Monday will be the day that Amy Sensor finds out what will be her fate as the result of the killing of Anousone Phanthavong. In many cases, if it wasn't such a high profile defendant, I don't think there would be a lot of questions about whether they were going to prison. Although, that unknown person probably wouldn't have gone through a whole trial and would have turned themselves in and done everything with an eye towards mercy. We have been involved in those cases where there was no prison time because it really was a very tragic accident.
Here there was a whole trial where the Sensor team vigorously fought the charges. While the court is not supposed to use the trial against the defendant, since they are just practicing their rights under the constitution, the court does look to what responsibility the defendant takes. It becomes particularly important when after the sentence and the defendant goes through the probation stage.
Does the defendant take responsibility? Do they at the very least understand that a jury did find them guilty and the fight is somewhat over? Do they move towards discussion of remorse and sympathy for the damage that was caused, even if it was truly unintentional?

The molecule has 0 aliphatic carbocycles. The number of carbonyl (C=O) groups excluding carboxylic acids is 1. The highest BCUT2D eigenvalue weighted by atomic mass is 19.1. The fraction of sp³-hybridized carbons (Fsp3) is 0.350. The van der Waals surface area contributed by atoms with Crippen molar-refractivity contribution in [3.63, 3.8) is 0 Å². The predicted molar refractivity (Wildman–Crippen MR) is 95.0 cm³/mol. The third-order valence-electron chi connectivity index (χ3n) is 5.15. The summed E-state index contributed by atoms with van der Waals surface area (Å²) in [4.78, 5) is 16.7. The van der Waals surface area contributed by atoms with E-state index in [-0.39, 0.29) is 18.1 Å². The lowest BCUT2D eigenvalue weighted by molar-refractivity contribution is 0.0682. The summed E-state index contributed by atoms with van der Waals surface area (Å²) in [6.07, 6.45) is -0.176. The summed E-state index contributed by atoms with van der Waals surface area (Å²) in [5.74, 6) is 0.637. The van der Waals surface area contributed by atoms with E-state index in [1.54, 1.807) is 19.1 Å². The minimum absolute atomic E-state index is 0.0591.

The exchange of memos from last week suggest that the fight continues. While it's still a very believable story that she didn't know she hit someone and it was too dark and scary to go back and see, the simple reality is that the jury didn't believe her. She did kill someone.
The argument also goes back to the gap in the law that I have addressed in the past.
The Amy Sensor Hit and Run Case Has a Number of Interesting Parts, Mike Bryant | October 17, 2011 9:35 AM
Yet another reminder why the Minnesota legislature really needs to look at the possibility for a gross misdemeanor in these cases that end up being charged out with the lesser misdemeanor. The problem for the Sensor team is that with the heightened issues that usually drive prosecutors not to charge the felony, she was convicted. So to argue that the law is unfair actually doesn't fit here in the same manner after the jury trial.
I remember one of the first cases I ever worked on after I became a lawyer. My boss at the time, John Bradshaw, was representing a teenager who had been driving prom night when everyone decided to drag race. He'd had a couple of beers and lost control, killing his girlfriend. He went to prison despite never intending for it to happen. It wasn't the highest sentence possible, but watching a young person head to years in confinement has always bothered me.
Sensor will have many letters of support and will always be a high profile case. She also never expected in all of her activities, to ever be going to prison. The problem is that she did something that requires a tough sentence. The trial itself was the big gamble and there was a verdict. Justice and the Anousone Phanthavong memory require the result.
A founding partner with Bradshaw & Bryant, Mike Bryant has always fought to find justice for his clients—knowing that legal troubles, both personal injury and criminal, can be devastating for a family. Voted a Top 40 Personal Injury "Super Lawyer" multiple years, Mr. Bryant has also been voted one of the Top 100 Minnesota "Super Lawyers" four times.